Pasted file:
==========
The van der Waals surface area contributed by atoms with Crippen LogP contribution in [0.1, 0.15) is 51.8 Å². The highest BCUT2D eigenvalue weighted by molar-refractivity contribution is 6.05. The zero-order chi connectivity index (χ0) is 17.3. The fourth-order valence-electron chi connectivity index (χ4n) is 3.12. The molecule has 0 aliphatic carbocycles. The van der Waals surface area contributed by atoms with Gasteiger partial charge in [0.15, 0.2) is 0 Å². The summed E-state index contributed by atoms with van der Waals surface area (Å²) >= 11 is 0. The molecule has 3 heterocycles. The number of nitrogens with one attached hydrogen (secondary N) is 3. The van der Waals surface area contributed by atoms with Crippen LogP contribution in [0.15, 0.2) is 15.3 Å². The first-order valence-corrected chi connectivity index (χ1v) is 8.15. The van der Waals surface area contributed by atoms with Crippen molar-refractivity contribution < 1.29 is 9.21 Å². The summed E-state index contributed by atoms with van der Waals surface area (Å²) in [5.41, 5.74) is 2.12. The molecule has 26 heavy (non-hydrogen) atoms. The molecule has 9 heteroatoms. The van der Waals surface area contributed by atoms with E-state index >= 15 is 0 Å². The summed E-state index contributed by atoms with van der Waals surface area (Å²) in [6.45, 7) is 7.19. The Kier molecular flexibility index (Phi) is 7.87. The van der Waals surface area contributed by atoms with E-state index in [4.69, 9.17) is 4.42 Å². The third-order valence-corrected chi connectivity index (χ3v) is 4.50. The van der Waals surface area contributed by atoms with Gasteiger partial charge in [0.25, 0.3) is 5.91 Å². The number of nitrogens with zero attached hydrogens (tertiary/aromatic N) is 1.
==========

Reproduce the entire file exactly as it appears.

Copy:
The van der Waals surface area contributed by atoms with Crippen LogP contribution in [0.1, 0.15) is 51.8 Å². The highest BCUT2D eigenvalue weighted by molar-refractivity contribution is 6.05. The zero-order chi connectivity index (χ0) is 17.3. The fourth-order valence-electron chi connectivity index (χ4n) is 3.12. The molecule has 0 aliphatic carbocycles. The van der Waals surface area contributed by atoms with Gasteiger partial charge in [0.15, 0.2) is 0 Å². The summed E-state index contributed by atoms with van der Waals surface area (Å²) >= 11 is 0. The molecule has 3 heterocycles. The number of nitrogens with one attached hydrogen (secondary N) is 3. The van der Waals surface area contributed by atoms with Crippen LogP contribution in [0.15, 0.2) is 15.3 Å². The first-order valence-corrected chi connectivity index (χ1v) is 8.15. The van der Waals surface area contributed by atoms with Crippen molar-refractivity contribution < 1.29 is 9.21 Å². The summed E-state index contributed by atoms with van der Waals surface area (Å²) in [5.41, 5.74) is 2.12. The molecule has 26 heavy (non-hydrogen) atoms. The molecule has 9 heteroatoms. The van der Waals surface area contributed by atoms with E-state index >= 15 is 0 Å². The summed E-state index contributed by atoms with van der Waals surface area (Å²) in [6.45, 7) is 7.19. The Kier molecular flexibility index (Phi) is 7.87. The van der Waals surface area contributed by atoms with E-state index in [4.69, 9.17) is 4.42 Å². The third-order valence-corrected chi connectivity index (χ3v) is 4.50. The van der Waals surface area contributed by atoms with Gasteiger partial charge in [0.25, 0.3) is 5.91 Å². The number of nitrogens with zero attached hydrogens (tertiary/aromatic N) is 1.